# Re: [Simh] Looking for a milestone

```The discussions on this thread began with a question about the
accuracy of binary->decimal->binary conversions.  The key original
references are recorded in```
```
http://www.math.utah.edu/pub/tex/bib/fparith.bib
http://www.math.utah.edu/pub/tex/bib/fparith.html

in entries Goldberg:1967:BED, Matula:1968:BCT, and Matula:1968:C.
Those papers showed how many digits were needed for correct round-trip
conversions, but did not exhibit code to do so.

Some later papers had real source code, including Steele:1990:HPF,
Clinger:1990:HRF, Clinger:2004:RHR, Burger:1996:PFP, Knuth:1990:SPW,
and Abbott:1999:ASS.  The 20-year retrospectives in Clinger:2004:RHR
and Steele:2004:RHP sum up that earlier work, and may be the best
starting point to understand the problem.

It is decidedly nontrivial: the Abbott paper in the section
``Difficult numbers'' starting on page 739 discusses hard cases [where
the exact result in the output base is almost exactly halfway between
two machine numbers], and on page 740, they write ``The decimal size
may be unbounded, because there is a natural bound derived from the
exponent range, as was mentioned earlier. This bound is 126 digits for
single, 752 for double, and 11503 for extended precision.''

Entry Knuth:1990:SPW has the provocative title ``A Simple Program
Whose Proof Isn't'': it examines the conversions between fixed-binary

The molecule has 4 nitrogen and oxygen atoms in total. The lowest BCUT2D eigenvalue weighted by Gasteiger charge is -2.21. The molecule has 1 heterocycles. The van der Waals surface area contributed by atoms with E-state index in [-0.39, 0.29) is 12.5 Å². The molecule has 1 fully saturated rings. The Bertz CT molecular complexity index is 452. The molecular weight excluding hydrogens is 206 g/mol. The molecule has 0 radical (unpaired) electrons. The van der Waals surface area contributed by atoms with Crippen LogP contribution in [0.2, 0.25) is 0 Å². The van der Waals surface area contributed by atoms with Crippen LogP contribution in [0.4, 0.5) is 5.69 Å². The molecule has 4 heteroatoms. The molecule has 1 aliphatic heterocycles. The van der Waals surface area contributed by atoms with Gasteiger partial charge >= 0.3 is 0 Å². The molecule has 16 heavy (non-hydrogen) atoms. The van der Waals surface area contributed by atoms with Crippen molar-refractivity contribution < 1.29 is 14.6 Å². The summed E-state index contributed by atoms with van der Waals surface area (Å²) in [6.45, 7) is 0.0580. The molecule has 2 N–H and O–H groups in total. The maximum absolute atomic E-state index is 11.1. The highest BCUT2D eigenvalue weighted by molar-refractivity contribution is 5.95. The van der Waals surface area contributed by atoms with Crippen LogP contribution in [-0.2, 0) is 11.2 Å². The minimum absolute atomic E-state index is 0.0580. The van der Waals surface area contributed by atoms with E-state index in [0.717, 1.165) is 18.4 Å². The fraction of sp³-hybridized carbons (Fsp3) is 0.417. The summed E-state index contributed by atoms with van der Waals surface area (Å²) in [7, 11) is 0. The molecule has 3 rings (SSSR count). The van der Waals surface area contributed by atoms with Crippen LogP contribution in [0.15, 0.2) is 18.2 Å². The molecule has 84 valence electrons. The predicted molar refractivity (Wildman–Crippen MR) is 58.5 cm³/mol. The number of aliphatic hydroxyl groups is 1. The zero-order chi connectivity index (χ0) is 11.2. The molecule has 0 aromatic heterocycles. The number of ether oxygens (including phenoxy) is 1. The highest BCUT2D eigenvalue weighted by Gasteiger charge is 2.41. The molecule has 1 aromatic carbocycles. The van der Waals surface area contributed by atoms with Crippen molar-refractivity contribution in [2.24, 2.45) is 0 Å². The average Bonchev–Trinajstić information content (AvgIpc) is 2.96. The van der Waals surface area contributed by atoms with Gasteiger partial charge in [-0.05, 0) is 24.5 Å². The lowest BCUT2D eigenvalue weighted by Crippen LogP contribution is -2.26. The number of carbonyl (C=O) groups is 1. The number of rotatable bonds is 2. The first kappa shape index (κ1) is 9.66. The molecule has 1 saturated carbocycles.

and decimal needed in the TeX typesetting system, a much simpler
problem whose proof eluded Knuth for several years until this paper.
A companion paper Gries:1990:BDO supplies an alternative proof of
Knuth's algorithm.

As to the first actual system to provide correct round-trip
conversions, the Abbott paper on the IBM mainframe (S/360 to zSeries
machines) describes the pressure to get it right the first time,
because of the longevity of that architecture, and the high cost of
repairing hardware implementations.

The 1990 Steele and Clinger references above supply software
implementations in Common Lisp exploiting the multiple-precision
arithmetic supported in that language.

Some current compilers, such as releases of gcc for the last several
years, use the GMP and MPFR multiple-precision arithmetic packages to
supply correct compile-time conversions.  Presumably, the revision
history of GNU glibc would reveal when similar actions were taken for
the strtod(), printf(), and scanf() families of the C and C++
programming languages. I have not personally investigated that point,
but perhaps other list members have, and can report their findings.

From scans of executables of assorted gcc versions, it appears that
GMP and MPFR came into use in gcc-family compilers about mid-2007.
The oldest gcc snapshot (of hundreds that I have installed) that
references both those libraries is gcc-4.3-20070720.  However, the
ChangeLog file in that release has mention on MPFR from 18-Nov-2006,
and an entry of 11-Jan-2007 that says "Add gmp and mpfr".

David M. Gay (then at AT&T Bell Labs renamed as Lucent Technologies)
released an accurate implementation of strtod() marked "Copyright (C)
1998-2001 by Lucent Technologies".  The oldest filedate in my personal
archives of versions of that software is 22-Jun-1998, with changes up
to 29-Nov-2007.

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